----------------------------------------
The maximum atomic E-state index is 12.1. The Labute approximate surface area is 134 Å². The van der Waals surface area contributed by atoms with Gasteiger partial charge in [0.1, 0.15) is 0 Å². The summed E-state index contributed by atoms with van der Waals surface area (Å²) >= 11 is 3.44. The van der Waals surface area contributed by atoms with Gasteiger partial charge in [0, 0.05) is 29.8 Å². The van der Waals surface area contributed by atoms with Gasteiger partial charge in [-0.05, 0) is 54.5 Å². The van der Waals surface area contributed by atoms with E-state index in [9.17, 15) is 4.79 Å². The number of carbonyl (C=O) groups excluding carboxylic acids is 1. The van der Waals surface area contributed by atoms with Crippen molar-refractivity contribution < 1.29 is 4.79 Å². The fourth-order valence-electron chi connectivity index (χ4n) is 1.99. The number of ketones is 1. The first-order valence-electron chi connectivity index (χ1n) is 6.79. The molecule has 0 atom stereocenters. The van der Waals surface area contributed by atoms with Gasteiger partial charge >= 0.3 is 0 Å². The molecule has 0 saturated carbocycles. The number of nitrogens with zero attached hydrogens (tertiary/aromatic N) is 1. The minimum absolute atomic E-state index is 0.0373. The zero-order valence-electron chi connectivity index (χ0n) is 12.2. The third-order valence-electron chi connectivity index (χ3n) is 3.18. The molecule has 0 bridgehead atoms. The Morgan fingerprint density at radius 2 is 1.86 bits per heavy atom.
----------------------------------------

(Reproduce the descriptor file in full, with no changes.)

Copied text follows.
The maximum atomic E-state index is 12.1. The Labute approximate surface area is 134 Å². The van der Waals surface area contributed by atoms with Gasteiger partial charge in [0.1, 0.15) is 0 Å². The summed E-state index contributed by atoms with van der Waals surface area (Å²) >= 11 is 3.44. The van der Waals surface area contributed by atoms with Gasteiger partial charge in [0, 0.05) is 29.8 Å². The van der Waals surface area contributed by atoms with Gasteiger partial charge in [-0.05, 0) is 54.5 Å². The van der Waals surface area contributed by atoms with E-state index in [9.17, 15) is 4.79 Å². The number of carbonyl (C=O) groups excluding carboxylic acids is 1. The van der Waals surface area contributed by atoms with Crippen molar-refractivity contribution < 1.29 is 4.79 Å². The fourth-order valence-electron chi connectivity index (χ4n) is 1.99. The number of ketones is 1. The first-order valence-electron chi connectivity index (χ1n) is 6.79. The molecule has 0 atom stereocenters. The van der Waals surface area contributed by atoms with Gasteiger partial charge >= 0.3 is 0 Å². The molecule has 0 saturated carbocycles. The number of nitrogens with zero attached hydrogens (tertiary/aromatic N) is 1. The minimum absolute atomic E-state index is 0.0373. The zero-order valence-electron chi connectivity index (χ0n) is 12.2. The third-order valence-electron chi connectivity index (χ3n) is 3.18. The molecule has 0 bridgehead atoms. The Morgan fingerprint density at radius 2 is 1.86 bits per heavy atom.